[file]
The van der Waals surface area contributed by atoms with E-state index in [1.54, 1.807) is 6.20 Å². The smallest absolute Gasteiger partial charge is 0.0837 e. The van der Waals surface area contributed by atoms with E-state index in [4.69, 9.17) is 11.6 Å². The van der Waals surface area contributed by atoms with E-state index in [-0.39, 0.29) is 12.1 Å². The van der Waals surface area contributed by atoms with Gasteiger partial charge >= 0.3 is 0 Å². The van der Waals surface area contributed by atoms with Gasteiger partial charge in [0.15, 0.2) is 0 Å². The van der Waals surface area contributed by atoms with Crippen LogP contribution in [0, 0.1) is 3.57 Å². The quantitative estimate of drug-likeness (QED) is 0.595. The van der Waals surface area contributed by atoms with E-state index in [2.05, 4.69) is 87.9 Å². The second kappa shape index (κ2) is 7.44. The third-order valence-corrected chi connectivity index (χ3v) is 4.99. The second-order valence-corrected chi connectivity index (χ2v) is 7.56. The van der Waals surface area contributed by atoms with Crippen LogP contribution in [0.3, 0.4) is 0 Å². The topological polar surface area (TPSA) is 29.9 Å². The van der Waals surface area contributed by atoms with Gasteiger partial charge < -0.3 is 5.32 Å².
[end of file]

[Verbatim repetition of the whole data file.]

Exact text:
The van der Waals surface area contributed by atoms with E-state index in [1.54, 1.807) is 6.20 Å². The smallest absolute Gasteiger partial charge is 0.0837 e. The van der Waals surface area contributed by atoms with E-state index in [4.69, 9.17) is 11.6 Å². The van der Waals surface area contributed by atoms with E-state index in [-0.39, 0.29) is 12.1 Å². The van der Waals surface area contributed by atoms with Gasteiger partial charge >= 0.3 is 0 Å². The van der Waals surface area contributed by atoms with Gasteiger partial charge in [0.15, 0.2) is 0 Å². The van der Waals surface area contributed by atoms with Crippen LogP contribution in [0, 0.1) is 3.57 Å². The quantitative estimate of drug-likeness (QED) is 0.595. The van der Waals surface area contributed by atoms with E-state index in [2.05, 4.69) is 87.9 Å². The second kappa shape index (κ2) is 7.44. The third-order valence-corrected chi connectivity index (χ3v) is 4.99. The second-order valence-corrected chi connectivity index (χ2v) is 7.56. The van der Waals surface area contributed by atoms with Crippen LogP contribution in [0.3, 0.4) is 0 Å². The topological polar surface area (TPSA) is 29.9 Å². The van der Waals surface area contributed by atoms with Gasteiger partial charge < -0.3 is 5.32 Å².